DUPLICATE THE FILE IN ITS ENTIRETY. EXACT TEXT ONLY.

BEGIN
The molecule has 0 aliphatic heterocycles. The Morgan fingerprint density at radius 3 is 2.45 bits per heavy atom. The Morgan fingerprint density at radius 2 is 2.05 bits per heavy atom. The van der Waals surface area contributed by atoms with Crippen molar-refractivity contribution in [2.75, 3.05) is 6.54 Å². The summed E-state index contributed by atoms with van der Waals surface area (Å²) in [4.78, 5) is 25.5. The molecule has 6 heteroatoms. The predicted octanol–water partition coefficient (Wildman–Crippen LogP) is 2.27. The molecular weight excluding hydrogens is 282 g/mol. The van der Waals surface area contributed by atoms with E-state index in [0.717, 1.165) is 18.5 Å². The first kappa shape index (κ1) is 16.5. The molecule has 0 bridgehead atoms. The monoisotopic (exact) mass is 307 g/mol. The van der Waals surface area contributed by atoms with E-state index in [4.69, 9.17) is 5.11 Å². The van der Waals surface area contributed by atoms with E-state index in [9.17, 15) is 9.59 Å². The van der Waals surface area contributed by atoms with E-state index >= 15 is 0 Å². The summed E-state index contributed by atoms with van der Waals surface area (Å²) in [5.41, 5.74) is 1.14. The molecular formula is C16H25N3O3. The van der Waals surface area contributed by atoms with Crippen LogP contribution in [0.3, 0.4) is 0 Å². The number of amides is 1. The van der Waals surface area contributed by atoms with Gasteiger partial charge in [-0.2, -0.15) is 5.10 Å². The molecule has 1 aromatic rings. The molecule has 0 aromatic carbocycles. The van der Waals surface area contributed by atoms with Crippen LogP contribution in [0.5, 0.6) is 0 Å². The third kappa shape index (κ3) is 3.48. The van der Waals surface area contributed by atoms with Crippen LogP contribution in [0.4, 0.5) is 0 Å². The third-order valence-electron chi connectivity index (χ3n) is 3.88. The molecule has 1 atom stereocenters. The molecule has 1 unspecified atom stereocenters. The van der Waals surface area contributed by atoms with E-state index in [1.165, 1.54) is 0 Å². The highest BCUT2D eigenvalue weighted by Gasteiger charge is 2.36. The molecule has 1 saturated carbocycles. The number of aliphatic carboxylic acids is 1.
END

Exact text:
The molecule has 0 aliphatic heterocycles. The Morgan fingerprint density at radius 3 is 2.45 bits per heavy atom. The Morgan fingerprint density at radius 2 is 2.05 bits per heavy atom. The van der Waals surface area contributed by atoms with Crippen molar-refractivity contribution in [2.75, 3.05) is 6.54 Å². The summed E-state index contributed by atoms with van der Waals surface area (Å²) in [4.78, 5) is 25.5. The molecule has 6 heteroatoms. The predicted octanol–water partition coefficient (Wildman–Crippen LogP) is 2.27. The molecular weight excluding hydrogens is 282 g/mol. The van der Waals surface area contributed by atoms with E-state index in [0.717, 1.165) is 18.5 Å². The first kappa shape index (κ1) is 16.5. The molecule has 0 bridgehead atoms. The monoisotopic (exact) mass is 307 g/mol. The van der Waals surface area contributed by atoms with E-state index in [4.69, 9.17) is 5.11 Å². The van der Waals surface area contributed by atoms with E-state index in [9.17, 15) is 9.59 Å². The van der Waals surface area contributed by atoms with E-state index >= 15 is 0 Å². The summed E-state index contributed by atoms with van der Waals surface area (Å²) in [5.41, 5.74) is 1.14. The molecular formula is C16H25N3O3. The van der Waals surface area contributed by atoms with Crippen LogP contribution in [0.3, 0.4) is 0 Å². The number of amides is 1. The van der Waals surface area contributed by atoms with Gasteiger partial charge in [-0.2, -0.15) is 5.10 Å². The molecule has 1 aromatic rings. The molecule has 0 aromatic carbocycles. The van der Waals surface area contributed by atoms with Crippen LogP contribution in [0.5, 0.6) is 0 Å². The third kappa shape index (κ3) is 3.48. The van der Waals surface area contributed by atoms with Crippen LogP contribution in [0.4, 0.5) is 0 Å². The third-order valence-electron chi connectivity index (χ3n) is 3.88. The molecule has 1 atom stereocenters. The molecule has 1 unspecified atom stereocenters. The van der Waals surface area contributed by atoms with E-state index in [1.165, 1.54) is 0 Å². The highest BCUT2D eigenvalue weighted by Gasteiger charge is 2.36. The molecule has 1 saturated carbocycles. The number of aliphatic carboxylic acids is 1.